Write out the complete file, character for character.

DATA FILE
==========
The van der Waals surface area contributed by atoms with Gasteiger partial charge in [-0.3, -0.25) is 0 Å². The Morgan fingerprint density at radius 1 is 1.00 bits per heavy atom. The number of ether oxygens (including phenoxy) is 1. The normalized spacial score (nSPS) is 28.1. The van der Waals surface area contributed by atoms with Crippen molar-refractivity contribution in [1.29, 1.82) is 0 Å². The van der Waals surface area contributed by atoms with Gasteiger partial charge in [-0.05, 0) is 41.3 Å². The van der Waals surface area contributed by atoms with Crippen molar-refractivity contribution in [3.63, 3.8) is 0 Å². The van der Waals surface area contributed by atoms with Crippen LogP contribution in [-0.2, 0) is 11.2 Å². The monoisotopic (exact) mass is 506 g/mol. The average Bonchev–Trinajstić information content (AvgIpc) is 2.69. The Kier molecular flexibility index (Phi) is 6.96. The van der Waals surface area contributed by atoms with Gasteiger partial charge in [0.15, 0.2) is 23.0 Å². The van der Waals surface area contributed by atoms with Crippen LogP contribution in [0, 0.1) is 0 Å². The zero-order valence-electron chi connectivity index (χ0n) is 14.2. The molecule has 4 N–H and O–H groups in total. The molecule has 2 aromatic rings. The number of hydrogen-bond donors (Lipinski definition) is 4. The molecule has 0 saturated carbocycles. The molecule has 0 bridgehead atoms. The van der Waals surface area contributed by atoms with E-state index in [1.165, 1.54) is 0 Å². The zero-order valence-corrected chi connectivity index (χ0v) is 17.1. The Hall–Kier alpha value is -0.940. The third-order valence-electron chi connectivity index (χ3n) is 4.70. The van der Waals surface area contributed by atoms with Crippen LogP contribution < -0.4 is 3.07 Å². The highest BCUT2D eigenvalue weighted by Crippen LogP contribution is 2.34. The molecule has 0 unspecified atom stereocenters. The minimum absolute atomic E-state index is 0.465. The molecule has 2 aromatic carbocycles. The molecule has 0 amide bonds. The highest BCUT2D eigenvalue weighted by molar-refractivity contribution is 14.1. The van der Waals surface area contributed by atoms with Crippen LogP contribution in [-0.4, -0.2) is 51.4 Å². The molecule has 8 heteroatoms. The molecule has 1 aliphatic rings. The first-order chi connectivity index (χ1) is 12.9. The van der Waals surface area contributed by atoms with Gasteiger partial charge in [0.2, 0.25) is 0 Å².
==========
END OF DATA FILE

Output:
The van der Waals surface area contributed by atoms with Gasteiger partial charge in [-0.3, -0.25) is 0 Å². The Morgan fingerprint density at radius 1 is 1.00 bits per heavy atom. The number of ether oxygens (including phenoxy) is 1. The normalized spacial score (nSPS) is 28.1. The van der Waals surface area contributed by atoms with Crippen molar-refractivity contribution in [1.29, 1.82) is 0 Å². The van der Waals surface area contributed by atoms with Gasteiger partial charge in [-0.05, 0) is 41.3 Å². The van der Waals surface area contributed by atoms with Crippen molar-refractivity contribution in [3.63, 3.8) is 0 Å². The van der Waals surface area contributed by atoms with Crippen LogP contribution in [-0.2, 0) is 11.2 Å². The monoisotopic (exact) mass is 506 g/mol. The average Bonchev–Trinajstić information content (AvgIpc) is 2.69. The Kier molecular flexibility index (Phi) is 6.96. The van der Waals surface area contributed by atoms with Gasteiger partial charge in [0.15, 0.2) is 23.0 Å². The van der Waals surface area contributed by atoms with Crippen LogP contribution in [0, 0.1) is 0 Å². The zero-order valence-electron chi connectivity index (χ0n) is 14.2. The molecule has 4 N–H and O–H groups in total. The molecule has 2 aromatic rings. The number of hydrogen-bond donors (Lipinski definition) is 4. The molecule has 0 saturated carbocycles. The molecule has 0 bridgehead atoms. The van der Waals surface area contributed by atoms with E-state index in [1.165, 1.54) is 0 Å². The zero-order valence-corrected chi connectivity index (χ0v) is 17.1. The Hall–Kier alpha value is -0.940. The third-order valence-electron chi connectivity index (χ3n) is 4.70. The van der Waals surface area contributed by atoms with Crippen LogP contribution < -0.4 is 3.07 Å². The highest BCUT2D eigenvalue weighted by Crippen LogP contribution is 2.34. The molecule has 0 unspecified atom stereocenters. The minimum absolute atomic E-state index is 0.465. The molecule has 2 aromatic carbocycles. The molecule has 0 amide bonds. The highest BCUT2D eigenvalue weighted by molar-refractivity contribution is 14.1. The van der Waals surface area contributed by atoms with Crippen LogP contribution in [-0.4, -0.2) is 51.4 Å². The molecule has 8 heteroatoms. The molecule has 1 aliphatic rings. The first-order chi connectivity index (χ1) is 12.9. The van der Waals surface area contributed by atoms with Gasteiger partial charge in [0.2, 0.25) is 0 Å².